Converting factory spaces into workspaces took off on the 1960s and 70s in New York, when well-known artists began to occupy the redundant industrial district of SoHo, and it’s a habit that has stuck.
London-based practice Spacelab has completed the final phase of the refurb of two floors of a converted cigarette factory in London for Emap Communications. The vast space has been used to bring together the B2B media group’s 25 business units under one roof. After analysing the existing property portfolio – five buildings accommodating almost 14,000sq m – Spacelab put Greater London House on Hampstead Road forward for the relocation. The 9,300sq m office fit out was completed last February, with businesses moving in during three phases.
“The directors felt that there were relationships between the individual businesses that were not being exploited,” explains project architect Andy Budgen. “The reception is designed to be a place of calm, but the central staircase that runs through it is to connect the floors and create a central flow, up to the desk areas.”
This route passes through the cafe, also the “central hub” of the building. “Although people can take the lift they tend to use the stairs more, passing through this area to grab a coffee, and then walk to their desk,” says Budgen. “The fear with a building this size is that people come to work in pockets of the building. Connecting people was a core part of the project.”
What it lacks in salubrious surroundings – Emap Construct and Emap Architecture previously occupied trendy corners of Clerkenwell, Rosebery Avenue and Exmouth Market – Greater London House certainly makes up for in character.
The Art Deco building, tucked behind Mornington Crescent tube station, was formerly the Carreras Cigarette Factory, originally built in 1928. Before being converted to office space, it was recently restored to its former grandeur, including the colourful ornamental front of the building, and, notably, the two large black cats flanking the entrance.
Previously inhabited by travel agent Thomas Cook, who left a legacy of “yellowy partitions”, the two floors taken by Emap were soon cleared as Spacelab cut back the ceilings to regain the original height for the reception area.
Lowered bulkheads, containing lighting and air-conditioning, were made into a feature of the fit out, playing a key part in the linear design.
A range of different sized meeting rooms around the ground floor facilitate an ad hoc way of working, where rooms can be used “as and when” for formal or informal get togethers; another use of space designed to draw people away from their desks.
But it was the sheer vastness of the first-floor space that proved the biggest challenge.
“We didn’t want to brand the different areas by publication or product, because this is too susceptible to change,” Budgen explains. “But we did want to create zones, each with their own identity.”
On a tight budget per square metre, Budgen decided not to try to cover or decorate the vast expanse of wall space, but to concentrate efforts on the areas at the edge of each open-plan space (there are 12 distinct areas in all).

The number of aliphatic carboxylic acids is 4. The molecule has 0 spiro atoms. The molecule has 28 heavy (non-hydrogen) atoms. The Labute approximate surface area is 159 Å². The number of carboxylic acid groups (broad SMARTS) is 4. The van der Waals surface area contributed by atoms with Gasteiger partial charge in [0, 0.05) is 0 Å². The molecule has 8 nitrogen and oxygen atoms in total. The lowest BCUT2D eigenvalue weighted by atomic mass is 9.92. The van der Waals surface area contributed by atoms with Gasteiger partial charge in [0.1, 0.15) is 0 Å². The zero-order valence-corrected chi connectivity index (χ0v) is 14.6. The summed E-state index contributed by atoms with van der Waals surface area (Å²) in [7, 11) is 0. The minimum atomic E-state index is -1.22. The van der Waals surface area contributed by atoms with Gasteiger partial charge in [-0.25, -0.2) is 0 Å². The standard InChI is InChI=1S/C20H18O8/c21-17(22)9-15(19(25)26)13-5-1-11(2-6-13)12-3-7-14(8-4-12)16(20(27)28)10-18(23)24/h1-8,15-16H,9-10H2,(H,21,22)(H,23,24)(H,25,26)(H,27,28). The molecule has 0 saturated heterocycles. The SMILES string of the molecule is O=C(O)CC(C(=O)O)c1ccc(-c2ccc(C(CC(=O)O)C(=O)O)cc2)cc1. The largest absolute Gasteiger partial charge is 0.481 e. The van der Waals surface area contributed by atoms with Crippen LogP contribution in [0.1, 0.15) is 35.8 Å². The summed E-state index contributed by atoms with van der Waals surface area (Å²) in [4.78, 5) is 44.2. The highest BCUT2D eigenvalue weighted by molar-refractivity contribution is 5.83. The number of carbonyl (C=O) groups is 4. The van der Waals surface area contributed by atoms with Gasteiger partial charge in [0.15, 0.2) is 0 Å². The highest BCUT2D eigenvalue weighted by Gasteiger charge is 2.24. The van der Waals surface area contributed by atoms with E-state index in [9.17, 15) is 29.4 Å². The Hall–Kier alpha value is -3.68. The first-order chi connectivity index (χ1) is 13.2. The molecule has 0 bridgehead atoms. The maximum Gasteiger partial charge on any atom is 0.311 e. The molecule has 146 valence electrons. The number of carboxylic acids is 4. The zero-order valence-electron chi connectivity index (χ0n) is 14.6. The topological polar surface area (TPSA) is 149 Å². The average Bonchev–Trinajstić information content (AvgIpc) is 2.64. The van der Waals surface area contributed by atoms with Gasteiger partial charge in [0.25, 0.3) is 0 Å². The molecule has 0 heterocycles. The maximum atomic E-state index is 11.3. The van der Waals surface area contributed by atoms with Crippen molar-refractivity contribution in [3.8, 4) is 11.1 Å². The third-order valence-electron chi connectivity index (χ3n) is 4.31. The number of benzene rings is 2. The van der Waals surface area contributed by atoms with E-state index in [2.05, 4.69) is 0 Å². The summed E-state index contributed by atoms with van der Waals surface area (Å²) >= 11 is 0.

“We wanted to use wall graphics, more as a form of way-finding than product branding,” says Budgen. “People can meet at the ‘red cherry zone’ of the floor or the ‘green stripe zone’. This encourages people to move around and use the space as their own.”
Graphics and colours were decided on after much “flicking though magazines, cutting out shapes, ideas and patterns that appealed to us,” says Budgen, “holding them up against different walls and deciding what would work. There were no set themes as such.”
The idea works, turning white wall space from something quite clinical into clean space between decorated areas of the building. The graphics range from arts-and-crafts patterning to Japanese imagery and bold black-and-white Art Deco design.
Office desks are laid out in large open-plan areas, with photocopying points positioned in the natural breaks in the floor space. Work benches along the edge are set aside for layout and graphic design. Red tiled kitchens or tea points occur at regular points on the walk around.
“We created five lines of sight that connect the whole floor,” says Budgen. “It takes away the rabbit warren feel and creates a large but connected work area. After passing and talking to people en route it takes one of the directors half an hour to get to his desk; luckily he sees this as a good thing.”
The fit out strikes a clever balance between a media and corporate feel. “It is a FTSE 100 listed company, but also a strong media brand. The challenge was to create something cool, but not too cool,” says Budgen.
As the rest of the building is let out to other companies, including two advertising agencies and cosmetics giant Revlon, Budgen had to avoid Emap branding in the entrance area. However, as you reach reception, there is no mistaking the nature of the business. Back-lit walls that change colour as you walk past, tasteful stripes and brightly coloured modern furniture make it undeniably a media fit out.
The buzz around the place is also a giveaway, and means the building has worked; a purely corporate outfit would have a quieter cafe area, and people would be wearing much less leopard print…